Why the Fat Boys Still Matter

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July 11 2012 4:04 PM

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Why the Fat Boys still matter.

Mark “Prince Markie Dee” Morales, Darren “Buff Love” Robinson, and Damon “Kool Rock Ski” Wimbley, in an undated photo from the author’s collection.
Mark “Prince Markie Dee” Morales, Darren “Buff Love” Robinson, and Damon “Kool Rock Ski” Wimbley, in an undated photo from the author’s collection

Reprinted courtesy Charlie Stettler.

In 1990, the Fat Boys sued Miller Brewing Company for, among other things, unlawful use of the “Hugga-Hugga.” Lite Beer had appropriated this beat-boxing sound—invented inside the mouth of Darren “Buff Love” Robinson—for a 1987 TV ad  featuring a weirdly caramelized Joe Piscopo looking like he’d swallowed an inflatable exercise ball. In the pursuant legal brief, the Hugga-Hugga would be cited alongside the Fat Boys’ signature “Brrr,” the alveolar trill of a tongue that sounds conversant in bank alarm. The suit also referenced Dallas Cowboy Cheerleaders, Inc., Garbage Pail Kids vs. Cabbage Patch Kids, Pussycat Cinema, Superman, and Crazy Eddie—a Brooklyn-based stereo chain that did its part in enabling the Hugga-Hugga to be heard throughout the Tri-State area. The judge ruled in favor of the Fat Boys.

More mocked than understood, the noises at stake in that lawsuit can be heard in all their thunder and glory on “Stick ‘Em,” a track from the Fat Boys first album, revived this month by Traffic Entertainment. The CD reissue comes in a pizza box, a triumph of packaging that could hold a 6-inch mini (thin crust). Pictured on back of the brown cardboard is Buff Love, anchovy-sized in prison stripes, preparing to take a bite out of the Unicode recycling arrows. It’s a tribute of sorts to the Human Beat Box, who died of cardiac arrest in December of 1995.

When the pizza box arrived, I spent most of the day opening and closing it, as if making sure the thing actually worked. I wanted to tell everyone about it, just to say the words “Fat Boys pizza box.” It made me nostalgic for brilliant marketing strategies from hip-hop’s past. It made me want to say things like “Alkaholiks barf bag.”  “Three Times Dope knee-pads.” “Ice Cube Lethal Injection hypodermic ballpoint pen.”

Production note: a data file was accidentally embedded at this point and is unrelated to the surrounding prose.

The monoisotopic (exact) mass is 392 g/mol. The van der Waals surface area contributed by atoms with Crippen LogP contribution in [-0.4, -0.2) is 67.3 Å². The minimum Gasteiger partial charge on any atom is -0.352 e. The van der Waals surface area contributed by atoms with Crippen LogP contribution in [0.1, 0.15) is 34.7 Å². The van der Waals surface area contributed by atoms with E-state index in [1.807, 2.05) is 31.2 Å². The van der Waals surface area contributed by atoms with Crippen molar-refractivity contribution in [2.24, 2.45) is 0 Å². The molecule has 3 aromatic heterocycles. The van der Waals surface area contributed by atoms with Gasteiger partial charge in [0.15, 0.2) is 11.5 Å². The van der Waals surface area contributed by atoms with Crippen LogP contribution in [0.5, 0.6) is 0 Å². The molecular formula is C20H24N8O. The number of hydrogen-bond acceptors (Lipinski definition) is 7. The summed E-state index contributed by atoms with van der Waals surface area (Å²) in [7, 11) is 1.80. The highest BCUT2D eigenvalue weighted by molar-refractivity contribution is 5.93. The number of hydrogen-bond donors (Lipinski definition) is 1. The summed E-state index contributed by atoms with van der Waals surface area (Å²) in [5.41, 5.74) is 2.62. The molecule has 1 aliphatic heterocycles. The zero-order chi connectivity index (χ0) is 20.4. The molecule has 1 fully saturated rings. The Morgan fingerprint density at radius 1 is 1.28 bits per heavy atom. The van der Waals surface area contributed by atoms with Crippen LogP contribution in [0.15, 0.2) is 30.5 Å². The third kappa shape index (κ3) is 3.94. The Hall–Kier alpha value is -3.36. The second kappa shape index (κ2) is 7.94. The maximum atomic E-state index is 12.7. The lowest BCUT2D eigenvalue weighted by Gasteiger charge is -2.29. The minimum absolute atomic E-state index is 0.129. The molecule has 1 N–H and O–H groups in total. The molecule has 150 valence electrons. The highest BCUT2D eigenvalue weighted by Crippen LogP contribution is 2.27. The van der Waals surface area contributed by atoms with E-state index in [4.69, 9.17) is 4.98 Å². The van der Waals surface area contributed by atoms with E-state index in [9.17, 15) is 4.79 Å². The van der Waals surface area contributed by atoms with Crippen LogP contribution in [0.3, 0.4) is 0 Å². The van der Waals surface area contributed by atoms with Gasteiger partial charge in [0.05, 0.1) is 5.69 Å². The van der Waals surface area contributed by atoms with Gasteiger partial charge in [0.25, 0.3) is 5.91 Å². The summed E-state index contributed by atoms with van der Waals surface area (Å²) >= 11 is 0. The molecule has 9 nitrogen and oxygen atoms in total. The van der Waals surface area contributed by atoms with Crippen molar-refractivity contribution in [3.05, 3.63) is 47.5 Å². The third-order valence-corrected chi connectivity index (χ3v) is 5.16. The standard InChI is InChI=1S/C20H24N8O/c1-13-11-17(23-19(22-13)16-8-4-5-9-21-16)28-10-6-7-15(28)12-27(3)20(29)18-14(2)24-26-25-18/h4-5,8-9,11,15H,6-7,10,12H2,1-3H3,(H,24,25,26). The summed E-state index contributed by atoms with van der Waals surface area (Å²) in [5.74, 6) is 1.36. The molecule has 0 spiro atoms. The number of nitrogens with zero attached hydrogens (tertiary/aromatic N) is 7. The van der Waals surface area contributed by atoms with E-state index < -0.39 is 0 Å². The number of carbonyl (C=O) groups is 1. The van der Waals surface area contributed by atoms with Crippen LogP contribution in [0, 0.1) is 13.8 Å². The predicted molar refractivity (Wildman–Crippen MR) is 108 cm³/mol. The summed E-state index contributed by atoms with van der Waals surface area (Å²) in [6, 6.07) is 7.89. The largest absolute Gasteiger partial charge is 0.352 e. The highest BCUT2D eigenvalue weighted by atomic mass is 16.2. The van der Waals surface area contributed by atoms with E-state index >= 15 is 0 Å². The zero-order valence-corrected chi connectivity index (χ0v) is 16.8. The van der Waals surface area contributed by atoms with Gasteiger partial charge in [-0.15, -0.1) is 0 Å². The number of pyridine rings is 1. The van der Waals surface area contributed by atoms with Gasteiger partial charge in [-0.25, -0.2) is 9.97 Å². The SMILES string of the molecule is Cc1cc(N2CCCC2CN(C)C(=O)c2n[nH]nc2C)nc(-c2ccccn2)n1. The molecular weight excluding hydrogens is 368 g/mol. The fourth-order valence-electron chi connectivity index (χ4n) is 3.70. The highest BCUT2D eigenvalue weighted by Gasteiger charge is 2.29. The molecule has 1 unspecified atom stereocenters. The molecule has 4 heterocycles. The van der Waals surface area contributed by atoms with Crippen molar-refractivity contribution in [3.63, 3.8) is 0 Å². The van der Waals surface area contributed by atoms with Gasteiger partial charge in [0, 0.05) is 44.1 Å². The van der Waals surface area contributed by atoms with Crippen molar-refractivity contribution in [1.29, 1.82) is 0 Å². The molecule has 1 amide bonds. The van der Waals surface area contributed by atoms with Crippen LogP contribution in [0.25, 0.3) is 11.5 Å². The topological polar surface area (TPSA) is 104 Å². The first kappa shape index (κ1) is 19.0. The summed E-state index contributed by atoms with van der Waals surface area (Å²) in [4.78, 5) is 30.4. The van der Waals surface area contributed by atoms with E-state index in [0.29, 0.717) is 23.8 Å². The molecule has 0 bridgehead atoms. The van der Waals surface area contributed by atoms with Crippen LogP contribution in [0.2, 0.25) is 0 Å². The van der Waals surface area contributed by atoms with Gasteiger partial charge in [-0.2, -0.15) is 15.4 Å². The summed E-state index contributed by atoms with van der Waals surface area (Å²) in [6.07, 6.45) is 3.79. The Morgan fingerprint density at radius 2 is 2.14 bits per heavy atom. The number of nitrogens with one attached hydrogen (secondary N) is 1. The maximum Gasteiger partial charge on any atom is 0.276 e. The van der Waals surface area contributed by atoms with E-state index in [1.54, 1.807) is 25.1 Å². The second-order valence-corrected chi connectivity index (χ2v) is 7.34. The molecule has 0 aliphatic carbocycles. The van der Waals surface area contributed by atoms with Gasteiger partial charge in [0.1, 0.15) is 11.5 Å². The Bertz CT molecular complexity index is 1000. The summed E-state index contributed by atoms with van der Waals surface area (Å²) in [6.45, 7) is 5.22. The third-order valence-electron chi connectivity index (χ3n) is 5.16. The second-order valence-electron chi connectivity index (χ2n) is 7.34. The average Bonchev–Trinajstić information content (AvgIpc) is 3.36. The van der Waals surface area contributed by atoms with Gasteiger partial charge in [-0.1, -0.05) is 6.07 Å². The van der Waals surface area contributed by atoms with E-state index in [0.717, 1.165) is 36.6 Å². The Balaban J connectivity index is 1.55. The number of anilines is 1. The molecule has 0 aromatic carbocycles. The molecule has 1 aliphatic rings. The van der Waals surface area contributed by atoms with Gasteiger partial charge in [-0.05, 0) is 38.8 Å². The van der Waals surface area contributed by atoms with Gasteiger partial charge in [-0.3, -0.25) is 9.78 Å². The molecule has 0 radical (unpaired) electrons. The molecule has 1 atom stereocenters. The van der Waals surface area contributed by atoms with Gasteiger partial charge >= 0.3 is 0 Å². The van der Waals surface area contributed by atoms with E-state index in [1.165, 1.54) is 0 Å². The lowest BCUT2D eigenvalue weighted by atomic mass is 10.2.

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The pizza box is a fitting tribute. Buff, Prince Markie Dee (Mark Morales), and Kool Rock Ski (Damon Wimbley) were hip-hop’s first brand, jumping out of helicopters in Swatch commercials and demolishing buffets in movies. (A spit-bucket was retained for the famous Sbarro buffet scene in Krush-Groove—no pizza was actually digested during filming; appetites may have been lost.) Size, the exaggerated framing device of that brand, suited the hyperbole of the Fat Boys career: They earned $5.7 million as teenagers but lost it all by adulthood. Morales prolonged his career by taking up New Jack Swing and writing “Real Love” for Mary J. Blige a year after Robinson stood trial for corrupting the morals of a minor in a videotaping scandal. Wimbley turned to fitness, with ambitions of developing his own protein shake and releasing a workout video with Biggie’s small fry associate Lil’ Cease. He would later joke that the Fat Boys could be reunited as The Ex-Fat Grown Men.   

The Fat Boys’ mentor—and the owner of the brand name—is a Swiss-born promoter named Charlie Stettler. In 1982, Afrika Bambaataa, a DJ of esteemed heft and taste, turned on Midday with Bill Boggs and saw a man in a gorilla suit promoting a cassette that contained recordings of garbage trucks. The gorilla, Stettler, had sold over 200,000 tapes of “noise for homesick city dwellers,” released through his label-management company Tin Pan Apple. The following year, he put on a talent show at Radio City Music Hall, and the Fat Boys—then rapping as Disco 3—were the unexpected walk-on champs. Stettler took the group to a yodel-off in his native Switzerland, figuring, as he put it, “If you can get those assholes”— he meant the Swiss yodeling fans—“to nod their heads and smile, then you might have something.” Farmers on a mountain north of Zurich witnessed Buffy doing a beat-box version of “My Country Tis of Thee.” And though they arrived in Europe as the Disco 3, the group flew back to New York as the Fat Boys, after raiding the hotel kitchen and, so the legend goes, sticking their manager with a 375-franc tab, as well as a multi-million-dollar idea.

Stettler got Swatch to sponsor 1984’s Fresh Festival Tour and convinced Russell Simmons to add the Fat Boys to a line-up that included Run-DMC, Whodini, and Newcleus, all of them performing among green lasers and pastel  Swiss time-pieces in front of a Keith Haring backdrop. (Having attended Fresh Fest I in Charlotte, N.C., I am grateful to the grave for Stettler’s gorilla-suit hustle.) During the ensuing media blitz, Stettler advised the Fat Boys to yell “Brrr! Stick Em!” if they were unsure how to answer a question. The trademark became a drill.

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